Noninvasive assessment of hepatic triglyceride content in humans with 13C nuclear magnetic resonance spectroscopy

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Abstract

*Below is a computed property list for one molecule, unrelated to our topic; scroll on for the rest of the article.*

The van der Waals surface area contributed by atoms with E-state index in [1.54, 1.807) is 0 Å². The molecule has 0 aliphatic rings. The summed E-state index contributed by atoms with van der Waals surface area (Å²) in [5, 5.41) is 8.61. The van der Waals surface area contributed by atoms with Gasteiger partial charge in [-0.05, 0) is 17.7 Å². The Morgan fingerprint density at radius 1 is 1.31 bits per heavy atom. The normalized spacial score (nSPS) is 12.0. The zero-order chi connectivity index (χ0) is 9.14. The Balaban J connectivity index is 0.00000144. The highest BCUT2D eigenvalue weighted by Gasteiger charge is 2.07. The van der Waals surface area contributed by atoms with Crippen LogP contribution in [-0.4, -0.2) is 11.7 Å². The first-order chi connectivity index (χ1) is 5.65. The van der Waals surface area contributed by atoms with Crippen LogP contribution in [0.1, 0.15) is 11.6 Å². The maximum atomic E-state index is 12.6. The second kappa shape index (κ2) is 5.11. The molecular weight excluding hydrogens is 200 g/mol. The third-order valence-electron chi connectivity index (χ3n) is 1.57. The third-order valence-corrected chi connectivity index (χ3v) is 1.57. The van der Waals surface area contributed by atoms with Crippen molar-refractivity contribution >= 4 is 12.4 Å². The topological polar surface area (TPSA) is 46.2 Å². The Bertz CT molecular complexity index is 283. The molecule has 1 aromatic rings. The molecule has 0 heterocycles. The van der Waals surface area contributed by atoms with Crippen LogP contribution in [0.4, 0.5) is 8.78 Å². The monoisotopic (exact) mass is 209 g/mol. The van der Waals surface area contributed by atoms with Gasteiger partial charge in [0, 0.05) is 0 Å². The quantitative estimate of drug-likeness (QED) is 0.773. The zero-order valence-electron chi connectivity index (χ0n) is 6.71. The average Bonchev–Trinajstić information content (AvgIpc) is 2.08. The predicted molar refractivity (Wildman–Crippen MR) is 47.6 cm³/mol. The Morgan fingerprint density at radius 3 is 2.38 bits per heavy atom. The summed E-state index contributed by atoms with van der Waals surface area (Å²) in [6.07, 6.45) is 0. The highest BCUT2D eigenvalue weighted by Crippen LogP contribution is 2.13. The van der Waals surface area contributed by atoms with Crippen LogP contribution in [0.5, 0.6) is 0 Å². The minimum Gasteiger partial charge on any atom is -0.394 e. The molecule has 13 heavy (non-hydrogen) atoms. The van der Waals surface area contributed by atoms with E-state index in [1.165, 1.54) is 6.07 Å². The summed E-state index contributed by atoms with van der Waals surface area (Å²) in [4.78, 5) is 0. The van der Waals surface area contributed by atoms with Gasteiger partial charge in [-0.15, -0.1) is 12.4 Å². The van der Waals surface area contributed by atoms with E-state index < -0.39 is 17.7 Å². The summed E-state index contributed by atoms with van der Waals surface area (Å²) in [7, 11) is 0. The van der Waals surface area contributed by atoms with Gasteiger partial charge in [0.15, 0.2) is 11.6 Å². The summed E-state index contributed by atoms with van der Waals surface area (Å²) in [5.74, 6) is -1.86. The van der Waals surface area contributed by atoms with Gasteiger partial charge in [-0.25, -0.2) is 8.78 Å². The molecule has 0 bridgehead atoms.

Hepatic lipid content was assessed noninvasively in 15 patients with hepatic steatosis by 13C nuclear magnetic resonance (NMR) spectroscopy, and compared in a double-blind fashion with histological grading and morphometric quantitation of fat in liver biopsies taken within 2 weeks of the study. The lipid content in the liver biopsies was expressed as the volume fraction of total parenchyma occupied by fat. Hepatic triglyceride content was determined by comparing the 13C NMR signal intensity in vivo with the signal intensity obtained from a lipid phantom of known concentrations. There was an approximately 30-fold increase in the 13C NMR signals of the saturated carbons (methyl/methylene [CH2]n) region of hepatic triglycerides from patients with grade 4 steatosis compared with those with grade 0, yielding a good dynamic range for measuring hepatic triglyceride content. The correlation coefficient between the morphometric and 13C NMR techniques was 0.89 (P < .01). These studies demonstrate that 13C NMR spectroscopy can be used to noninvasively assess hepatic triglyceride content in humans. This method may be clinically useful for diagnosis and follow-up of patients with hepatic steatosis.

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